In the United States, 26% of the population is under the legal voting age. They may be too young to vote, but teens can still take an active role in ensuring they have the tools, legal and otherwise, to protect themselves against dating violence.
Through youth activism, service-learning and peer leadership, teens can:
- Raise awareness of dating violence
- Develop the next generation of anti-violence advocates
- Learn leadership and other positive development skills
This kit-based initiative challenges youth to create lives and communities free from domestic and dating violence. Youth participate in:
- Letter-writing campaigns
- Community walks
- Art-driven activism
- Journalistic assignments
- Legislative and school-based advocacy
Speak.Act.Change engages, educates and empowers youth to become advocates for healthy relationships while promoting their positive development. The benefits of this type of service-learning are extensive:
- Youth find their voice through taking ownership of a project. They take control of their own learning, develop leadership skills and become valuable, decision-making members of their communities.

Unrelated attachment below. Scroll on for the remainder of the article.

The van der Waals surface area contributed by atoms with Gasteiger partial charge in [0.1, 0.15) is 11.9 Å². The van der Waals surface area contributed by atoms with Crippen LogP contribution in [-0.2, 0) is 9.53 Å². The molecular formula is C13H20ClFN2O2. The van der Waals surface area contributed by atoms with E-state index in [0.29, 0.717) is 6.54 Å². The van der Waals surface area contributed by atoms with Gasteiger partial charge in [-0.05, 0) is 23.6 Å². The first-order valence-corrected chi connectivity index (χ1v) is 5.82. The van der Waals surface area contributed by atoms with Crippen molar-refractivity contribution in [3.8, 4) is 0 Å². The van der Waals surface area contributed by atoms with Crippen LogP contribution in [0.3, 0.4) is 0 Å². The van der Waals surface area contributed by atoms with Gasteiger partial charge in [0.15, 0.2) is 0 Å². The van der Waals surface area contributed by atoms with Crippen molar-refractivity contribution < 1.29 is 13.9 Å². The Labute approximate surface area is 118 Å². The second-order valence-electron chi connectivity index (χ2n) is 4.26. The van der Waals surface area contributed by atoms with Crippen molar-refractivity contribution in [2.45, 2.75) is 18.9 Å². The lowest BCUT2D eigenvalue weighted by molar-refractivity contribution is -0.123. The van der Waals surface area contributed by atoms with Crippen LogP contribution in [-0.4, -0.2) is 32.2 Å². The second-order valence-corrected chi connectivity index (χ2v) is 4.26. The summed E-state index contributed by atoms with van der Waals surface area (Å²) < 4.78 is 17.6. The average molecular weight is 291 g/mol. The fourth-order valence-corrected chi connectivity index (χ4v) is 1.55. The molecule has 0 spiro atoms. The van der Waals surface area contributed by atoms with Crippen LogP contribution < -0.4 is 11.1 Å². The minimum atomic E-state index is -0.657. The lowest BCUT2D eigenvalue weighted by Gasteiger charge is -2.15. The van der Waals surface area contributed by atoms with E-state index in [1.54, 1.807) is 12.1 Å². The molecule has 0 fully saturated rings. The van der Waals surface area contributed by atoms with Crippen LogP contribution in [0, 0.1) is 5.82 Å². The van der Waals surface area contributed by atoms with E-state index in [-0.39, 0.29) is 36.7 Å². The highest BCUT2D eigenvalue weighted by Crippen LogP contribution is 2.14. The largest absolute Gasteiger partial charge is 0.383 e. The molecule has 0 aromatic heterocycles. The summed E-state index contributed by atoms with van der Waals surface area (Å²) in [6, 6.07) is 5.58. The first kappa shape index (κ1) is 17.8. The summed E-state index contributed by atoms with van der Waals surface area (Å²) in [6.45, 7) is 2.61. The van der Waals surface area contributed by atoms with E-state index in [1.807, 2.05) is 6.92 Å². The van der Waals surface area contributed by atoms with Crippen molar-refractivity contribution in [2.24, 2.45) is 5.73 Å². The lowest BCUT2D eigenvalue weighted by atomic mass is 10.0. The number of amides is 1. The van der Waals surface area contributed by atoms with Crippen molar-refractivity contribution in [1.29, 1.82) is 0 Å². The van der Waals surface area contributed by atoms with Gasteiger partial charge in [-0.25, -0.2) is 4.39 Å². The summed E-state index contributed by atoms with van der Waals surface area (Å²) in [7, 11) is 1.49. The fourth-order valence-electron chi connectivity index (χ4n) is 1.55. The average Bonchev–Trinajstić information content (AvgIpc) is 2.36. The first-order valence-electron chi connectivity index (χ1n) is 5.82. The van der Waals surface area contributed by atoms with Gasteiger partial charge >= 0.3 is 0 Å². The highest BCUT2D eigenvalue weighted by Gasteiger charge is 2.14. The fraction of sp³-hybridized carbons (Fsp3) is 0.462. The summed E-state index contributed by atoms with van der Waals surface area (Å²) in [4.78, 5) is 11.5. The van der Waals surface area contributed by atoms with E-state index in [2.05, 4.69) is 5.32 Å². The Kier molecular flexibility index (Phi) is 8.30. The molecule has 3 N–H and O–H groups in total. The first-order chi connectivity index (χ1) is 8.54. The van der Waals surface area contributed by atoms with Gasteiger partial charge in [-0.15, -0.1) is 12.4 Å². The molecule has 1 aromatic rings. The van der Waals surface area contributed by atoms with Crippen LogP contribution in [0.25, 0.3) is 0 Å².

- Speak.Act.Change projects "pay it forward." Youth who participate not only learn and develop, they also apply their new skills and knowledge to improving their school's climate.
- By empowering a core group of student advocates, school administrators have a "sounding board" to address important issues affecting the student body.
- Youth who participate in service-learning programs achieve more academically, becoming more likely to complete their high school education and matriculate to college.
- This project meets the standards and best practices of the National Youth Leadership Council and Learn & Serve America.
Break the Cycle designed Speak.Act.Change for teens, ages 13 and up. They can follow the kit's instructions independently or in small teams. All of the activities require minimal assistance from adults. Break the Cycle encourages educators to participate and serve as positive role models for youth.